The foregoing was part of the introduction by Art Teacher to her Class 9 Sculpture class. This was conducted a 3-week block lesson every afternoon (Friday sport excepted); and comprised 12 lessons of 1 ½ hours each. Sculpture is the 2nd strand of the Visual Arts stream; this stream, of the 4 block lessons, expresses ego-in-will. Sculpture is the feeling/soul, strand of 3; the other being painting/will-body, and drawing/thinking-spirit.
Art Teacher was trying to encourage her 15-year-olds to look within the material to find the image; the living reality which only they could release. The material in this case was to be wood, the subject, Wood Carving. She actually gave them the choice between carving a select piece of timber, part of a consignment the school had bought from a specialized timber merchant – or finding their own.
Surprisingly, most of the students chose the harder path; to search bush, beach, river, farm, and roadside for a piece of timber which suggested, by its form, texture, color, etc., sculptural properties. They were warned to be careful of the type of timber they selected, making sure to test it with a knife before dragging it home.
The timber had to be agreeable to carving, as no power tools were allowed in the actual creative process. (One girl did need a chain saw to cut her block off a huge log washed up on the beach!) Eucalypt, Wattle, and other Australian hardwoods are very difficult to carve, and unless there’s a good reason for tackling a piece, these should be avoided.
The best carving timbers are Australian rainforest species; like Rosewood, Silky Oak, Red Cedar – and legion other. Then there are exotic woods such as Apple, Camphor Laurel, and Jacaranda. The tree-lopping section of the local tip can be an excellent source for unusual and beautiful carving timbers. Advance planning is necessary, as the wood has to be seasoned before being carved.
“I found my piece in the creek at home!” piped Anna, proudly holding up a dark, heavy section. It was shaped like a small mountain. “I had to get in the water with a handsaw and cut it off the submerged log. I thought it would be rotten, but according to my Dad, the water actually preserved the timber. He said it may have been under the water for decades. We’re not sure what kind it is, but the color is a lovely dark plum when you cut into it. The grain is dense but soft – a rainforest species for sure – and very even. What do I carve?”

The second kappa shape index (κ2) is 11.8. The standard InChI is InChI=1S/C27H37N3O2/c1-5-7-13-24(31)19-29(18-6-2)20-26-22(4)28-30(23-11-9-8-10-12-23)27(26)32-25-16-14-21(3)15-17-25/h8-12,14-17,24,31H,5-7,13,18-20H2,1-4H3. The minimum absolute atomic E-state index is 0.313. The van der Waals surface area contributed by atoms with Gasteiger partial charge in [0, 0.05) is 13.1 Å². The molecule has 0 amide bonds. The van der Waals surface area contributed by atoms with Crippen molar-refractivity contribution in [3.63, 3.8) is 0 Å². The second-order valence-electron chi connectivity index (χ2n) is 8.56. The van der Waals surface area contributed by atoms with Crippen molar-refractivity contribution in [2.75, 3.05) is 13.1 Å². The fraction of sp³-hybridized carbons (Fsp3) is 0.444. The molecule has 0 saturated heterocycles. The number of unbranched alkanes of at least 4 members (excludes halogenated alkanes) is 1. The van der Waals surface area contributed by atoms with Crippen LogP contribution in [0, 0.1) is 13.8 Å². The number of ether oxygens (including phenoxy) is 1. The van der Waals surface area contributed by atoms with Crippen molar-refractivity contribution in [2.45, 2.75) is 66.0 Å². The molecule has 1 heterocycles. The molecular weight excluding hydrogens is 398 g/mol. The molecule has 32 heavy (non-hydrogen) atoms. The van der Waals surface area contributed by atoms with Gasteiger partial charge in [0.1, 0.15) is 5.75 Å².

The following became an object lesson on subject-matter for the whole class, as they strolled around the work bench, eyeing Anna’s brooding piece from one direction then another. “don’t take things on face value,” began Art Teacher “the cut of the wood, mountain-like as Anna described, suggests one direction only… I can see a gnomic-type figure in it when it stands like that. But lie it down – now its horizontality evokes an animal form – perhaps a fish? What about a back view? No, nothing there. Or upside down even…?”
“I can see the head of a bearded man, as clear as anything. Funny, I never noticed him before?!” Anna took up her precious wood and stroked it lovingly. ‘Ah, the mood of the true sculptor’ thought Art Teacher.
This ‘find-the-figure’ quest encourages artistic mobility; the students were using the eyes, and their figurative, aesthetic perception, to explore something most people would just gloss over. Sculpture is indeed the Art of the Life Body – that which must be awakened, must be active, in this Imaginative Cognition, as Rudolf Steiner calls it.
The process continued with all the strange and twisted pieces the students brought in from driftwood; to discarded lengths from old building or furniture; to odd-shaped branches cut off dead trees. One boy even found the bole of an old Grass Tree: a ‘timber’ requiring a special carving technique indeed!